Exhibition: A Robot Attempts to Eat a Chicken Nugget

On July 9, 2015 by Greta

robot chicken nuggetThis compelling, quirky title perfectly encapsulates the bizarre and wonderful interactive installations that can be found at the First Draft Gallery in Woolloomooloo. The exhibition ‘A Robot Attempts to Eat a Chicken Nugget’ is a collaboration between Tully Arnot, Josh Harle, Jason Phu, Louise Zhang and curated by Luke Letourneau, and it is running until 24th July. We chatted exclusively with artist Josh Harle to find out more about this interesting project.

“[The exhibition] is looking at technology and the human interface of technology. We’re all looking at a disgusting element or a point of seepage, where the organic, biological element crosses over in technology,” Josh said.

The exhibition focuses on being fun and playful, with robots throwing things around in all corners of the room. The large gallery space features moving, jiggling, leaking robotic installations, but the exhibition also has some deeper undertones.

“It’s an unusual way of presenting technology in contrast to the aesthetics of technology and progress that we normally get – we get the iPhone, the other robots running around and doing scary and intimidating things and we get beautiful pristine aesthetics of technology and everything is new and exciting about progress. This exhibition is looking at a very different angle of technology, with motivation, points of failure that are in opposition to that beautiful utopian aesthetic of technology that we normally see in advertising and the media”.

“Each of the individual artists have our own take on the relationship between technology and the human and this is the overlap of all of us looking at that question.”

All four artists met at COFA at UNSW and through conversation they realised that through their common interest, it would be very productive for them to work and collaborate together, with slightly different takes on the same theme.

Josh’s work, for example, inspired the name of the exhibition and includes a robot eating a chicken nugget. He has been looking at technology as a performative thing rather than simply a process of something achieving its goal.

“It’s got a big robot arm, you stick a chicken nugget in front of it, press a button and the arm picks up the chicken nugget and goes through the process of slowly digesting the chicken nugget after picking it up…It’s a nice and striking title for an exhibition which is along the lines of technology doing weird things.”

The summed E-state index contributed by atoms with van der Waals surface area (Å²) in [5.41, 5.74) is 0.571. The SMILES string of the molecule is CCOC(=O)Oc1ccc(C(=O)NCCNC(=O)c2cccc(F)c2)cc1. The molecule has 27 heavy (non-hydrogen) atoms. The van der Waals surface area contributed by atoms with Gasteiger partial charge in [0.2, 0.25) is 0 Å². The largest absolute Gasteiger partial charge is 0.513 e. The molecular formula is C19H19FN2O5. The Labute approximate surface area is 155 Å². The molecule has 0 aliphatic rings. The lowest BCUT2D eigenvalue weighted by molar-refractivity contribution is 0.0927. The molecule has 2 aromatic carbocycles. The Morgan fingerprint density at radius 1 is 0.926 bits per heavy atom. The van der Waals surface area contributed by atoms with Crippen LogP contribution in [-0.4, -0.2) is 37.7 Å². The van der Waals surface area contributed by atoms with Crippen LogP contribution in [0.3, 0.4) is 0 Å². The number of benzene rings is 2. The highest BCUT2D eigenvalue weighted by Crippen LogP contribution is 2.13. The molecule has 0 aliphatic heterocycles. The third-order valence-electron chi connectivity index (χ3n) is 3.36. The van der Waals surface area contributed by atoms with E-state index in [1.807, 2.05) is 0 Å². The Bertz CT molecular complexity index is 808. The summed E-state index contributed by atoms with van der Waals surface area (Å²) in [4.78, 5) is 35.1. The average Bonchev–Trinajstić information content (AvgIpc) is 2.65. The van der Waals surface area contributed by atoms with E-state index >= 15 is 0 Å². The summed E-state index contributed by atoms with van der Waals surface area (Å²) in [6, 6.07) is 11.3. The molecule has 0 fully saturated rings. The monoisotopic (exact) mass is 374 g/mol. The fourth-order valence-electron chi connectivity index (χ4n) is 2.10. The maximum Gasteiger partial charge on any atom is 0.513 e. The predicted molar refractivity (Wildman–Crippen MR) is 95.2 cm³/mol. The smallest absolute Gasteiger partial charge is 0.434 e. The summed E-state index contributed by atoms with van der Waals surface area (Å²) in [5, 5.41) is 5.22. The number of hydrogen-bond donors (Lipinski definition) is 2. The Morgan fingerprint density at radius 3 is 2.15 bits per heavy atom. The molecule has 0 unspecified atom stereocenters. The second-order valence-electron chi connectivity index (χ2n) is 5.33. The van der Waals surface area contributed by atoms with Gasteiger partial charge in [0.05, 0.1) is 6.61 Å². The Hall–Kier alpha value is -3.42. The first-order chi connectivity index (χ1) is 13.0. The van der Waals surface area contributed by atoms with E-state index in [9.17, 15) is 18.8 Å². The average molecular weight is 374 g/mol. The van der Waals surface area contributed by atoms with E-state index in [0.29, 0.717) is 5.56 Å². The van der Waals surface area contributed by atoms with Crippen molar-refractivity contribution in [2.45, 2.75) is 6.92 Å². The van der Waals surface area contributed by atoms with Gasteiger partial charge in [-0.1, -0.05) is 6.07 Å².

“Louise has this idea of the abject, the disgusting and biological with vivid colours. It’s within in its own coloured set but with an element of disgustingness to it, which fits quite well into the idea of another side of technology…she has some disgusting, overflowing fountains of dubiously coloured and smelling liquids…and it breaks down and becomes the artificial disgusting, the artificial organic.”

“Jason has an irreverent  take on a whole heap of different themes… He’s got a work which is a big sundry machine, which is pretty impressive.”

“Tully has been looking at the imbued life of technology, taking everyday things and giving them an uncanny spirit, an uncanny motion and activity to them, like the cheeseburgers that shake around,all sorts of interesting bits and pieces.”

“And then we’ve got collaborations between us in the gallery space as well.”

Overall the exhibition is very playful. Josh added: “If you’re looking at it through a theory-based side there’s something to get out of it but it’s also a very vibrant and exciting exhibition…it’s a fun show.”

Jason said First Draft gallery has a fantastic model in that they support emerging artist and because they aren’t commercial they give a lot of creative freedom to the artists. “They’re not looking to sell artworks so I don’t think we would have had the opportunity to do a show quite like this that’s so messy and fun in any other gallery,” he said.

‘A Robot Attempts to Eat a Chicken Nugget’ is showing until the 24th July at First Draft Gallery and they will be doing artist talks from 6-8pm on 23rd July. Head along to experience a fun, playful and thought-provoking exhibition that will resonate with kids and adults alike.


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